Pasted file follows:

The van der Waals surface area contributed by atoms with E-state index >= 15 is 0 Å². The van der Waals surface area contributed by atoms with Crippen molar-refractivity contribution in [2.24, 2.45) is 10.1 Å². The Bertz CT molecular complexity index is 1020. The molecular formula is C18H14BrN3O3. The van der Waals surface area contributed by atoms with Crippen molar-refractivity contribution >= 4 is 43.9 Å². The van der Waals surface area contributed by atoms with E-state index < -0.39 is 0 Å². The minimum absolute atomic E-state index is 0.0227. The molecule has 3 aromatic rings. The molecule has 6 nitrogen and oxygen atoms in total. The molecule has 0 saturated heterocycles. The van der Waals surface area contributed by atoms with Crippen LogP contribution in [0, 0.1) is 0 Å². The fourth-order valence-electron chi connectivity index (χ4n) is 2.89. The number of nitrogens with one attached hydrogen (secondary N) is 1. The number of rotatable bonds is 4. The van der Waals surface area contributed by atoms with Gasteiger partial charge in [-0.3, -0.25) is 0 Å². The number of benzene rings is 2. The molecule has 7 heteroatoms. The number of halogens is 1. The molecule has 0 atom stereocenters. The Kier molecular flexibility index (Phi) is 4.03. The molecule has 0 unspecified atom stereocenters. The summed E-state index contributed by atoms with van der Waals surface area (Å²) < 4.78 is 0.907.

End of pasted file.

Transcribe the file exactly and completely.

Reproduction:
The van der Waals surface area contributed by atoms with E-state index >= 15 is 0 Å². The van der Waals surface area contributed by atoms with Crippen molar-refractivity contribution in [2.24, 2.45) is 10.1 Å². The Bertz CT molecular complexity index is 1020. The molecular formula is C18H14BrN3O3. The van der Waals surface area contributed by atoms with Crippen molar-refractivity contribution >= 4 is 43.9 Å². The van der Waals surface area contributed by atoms with E-state index < -0.39 is 0 Å². The minimum absolute atomic E-state index is 0.0227. The molecule has 3 aromatic rings. The molecule has 6 nitrogen and oxygen atoms in total. The molecule has 0 saturated heterocycles. The van der Waals surface area contributed by atoms with Crippen LogP contribution in [0, 0.1) is 0 Å². The fourth-order valence-electron chi connectivity index (χ4n) is 2.89. The number of nitrogens with one attached hydrogen (secondary N) is 1. The number of rotatable bonds is 4. The van der Waals surface area contributed by atoms with Gasteiger partial charge in [-0.3, -0.25) is 0 Å². The number of benzene rings is 2. The molecule has 7 heteroatoms. The number of halogens is 1. The molecule has 0 atom stereocenters. The Kier molecular flexibility index (Phi) is 4.03. The molecule has 0 unspecified atom stereocenters. The summed E-state index contributed by atoms with van der Waals surface area (Å²) < 4.78 is 0.907.